As a consultant, I see what I call “a race to the bottom” with everything from the cost of equipment to a project’s cost per square foot of completed work. Companies are pushing so hard to gain market share that they’re looking for every opportunity to lower their prices.

The price per foot charged today for the work needed to complete the project correctly with high quality results doesn’t match up. It’s hard to make a profit in the current environment. I think a sudden increase in costs will result in an across-the-board price increase, but this will be good for the overall health of the decorative concrete industry. Some customers will have heartburn, but overall the value of the product being provided is high and customers will continue to want polished floors.

Regardless of the specifics, changes to today’s tax plans will be made. Current information points to these changes increasing the price of imported goods. Price increases to the manufacturers or retailers will mean increases in retail costs. I just want contractors and customers alike to prepare for this potential rise.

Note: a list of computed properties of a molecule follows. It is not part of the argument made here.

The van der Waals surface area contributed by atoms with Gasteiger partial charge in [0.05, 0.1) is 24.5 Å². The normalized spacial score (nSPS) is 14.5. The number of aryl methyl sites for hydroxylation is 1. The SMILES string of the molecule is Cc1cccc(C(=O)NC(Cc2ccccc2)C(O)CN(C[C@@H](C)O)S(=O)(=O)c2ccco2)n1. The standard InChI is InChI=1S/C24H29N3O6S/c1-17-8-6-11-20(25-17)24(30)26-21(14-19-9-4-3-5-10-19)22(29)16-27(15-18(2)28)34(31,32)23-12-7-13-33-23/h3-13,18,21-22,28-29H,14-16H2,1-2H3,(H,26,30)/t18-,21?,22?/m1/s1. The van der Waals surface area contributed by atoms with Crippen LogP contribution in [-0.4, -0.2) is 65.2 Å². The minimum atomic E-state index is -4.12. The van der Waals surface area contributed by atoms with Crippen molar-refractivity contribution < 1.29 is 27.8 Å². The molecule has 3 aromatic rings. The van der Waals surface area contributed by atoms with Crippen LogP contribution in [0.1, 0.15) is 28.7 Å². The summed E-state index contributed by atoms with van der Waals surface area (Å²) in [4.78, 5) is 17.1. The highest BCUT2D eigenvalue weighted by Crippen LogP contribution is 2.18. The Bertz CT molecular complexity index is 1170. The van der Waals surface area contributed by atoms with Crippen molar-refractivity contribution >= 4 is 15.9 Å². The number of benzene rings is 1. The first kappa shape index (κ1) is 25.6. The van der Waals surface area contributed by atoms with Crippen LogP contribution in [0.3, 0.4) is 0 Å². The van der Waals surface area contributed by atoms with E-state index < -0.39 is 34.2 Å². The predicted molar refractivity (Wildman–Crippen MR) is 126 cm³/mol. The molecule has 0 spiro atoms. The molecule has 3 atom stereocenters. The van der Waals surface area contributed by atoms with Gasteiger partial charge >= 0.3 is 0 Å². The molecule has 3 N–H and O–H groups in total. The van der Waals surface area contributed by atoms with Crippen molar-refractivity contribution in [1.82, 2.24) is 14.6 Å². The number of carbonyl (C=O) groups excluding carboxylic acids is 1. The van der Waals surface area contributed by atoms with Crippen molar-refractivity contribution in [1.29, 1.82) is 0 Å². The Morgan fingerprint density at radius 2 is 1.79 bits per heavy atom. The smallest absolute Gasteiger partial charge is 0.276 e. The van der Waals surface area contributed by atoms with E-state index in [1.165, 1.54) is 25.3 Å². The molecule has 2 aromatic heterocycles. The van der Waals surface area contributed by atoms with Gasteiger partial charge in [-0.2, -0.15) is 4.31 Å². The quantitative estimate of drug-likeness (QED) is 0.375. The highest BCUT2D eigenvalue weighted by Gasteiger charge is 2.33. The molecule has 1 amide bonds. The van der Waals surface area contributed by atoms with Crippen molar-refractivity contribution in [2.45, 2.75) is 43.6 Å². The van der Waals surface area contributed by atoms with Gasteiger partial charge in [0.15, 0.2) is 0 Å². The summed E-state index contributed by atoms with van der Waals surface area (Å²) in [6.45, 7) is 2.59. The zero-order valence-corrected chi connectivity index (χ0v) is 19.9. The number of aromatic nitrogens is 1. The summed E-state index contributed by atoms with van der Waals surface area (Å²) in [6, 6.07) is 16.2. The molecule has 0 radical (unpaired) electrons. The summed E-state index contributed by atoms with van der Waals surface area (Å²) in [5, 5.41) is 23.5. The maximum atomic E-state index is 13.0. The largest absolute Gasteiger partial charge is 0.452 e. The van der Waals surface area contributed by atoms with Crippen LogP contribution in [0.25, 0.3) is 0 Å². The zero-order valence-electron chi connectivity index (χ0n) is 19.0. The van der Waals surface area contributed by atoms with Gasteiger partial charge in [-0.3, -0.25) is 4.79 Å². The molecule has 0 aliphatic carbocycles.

I don’t believe anyone was prepared when the price of gas doubled and it led to a lot of headaches and frustrated customers. The sudden increase in costs also led to serious issues from contractors who were locked into fixed-price contracts. If you are aware of the impact of these tax discussions on the industry, you’ll better be able to respond and prepare.

At press time, the language for the House bill has been widely reported on. The two big questions are what the Trump Administration puts out as its final plan and what a Senate equivalent bill will look like. The best guesses from a wide variety of sources suggest that an average increase of 15 to 25 percent will be the net result on imported goods. Watch the news to see what the final language looks like and quickly adjust your pricing accordingly.

If you’re in the market for equipment, my recommendation is to purchase it sooner rather than later. Be assured that whatever language finally makes it into law, the changes will happen very quickly as it relates to pricing.

The implementation of taxes on these goods is easy to adjust. Expect the affects to be felt in days or weeks rather than months. Don’t hesitate to talk to your suppliers as you see things unfolding.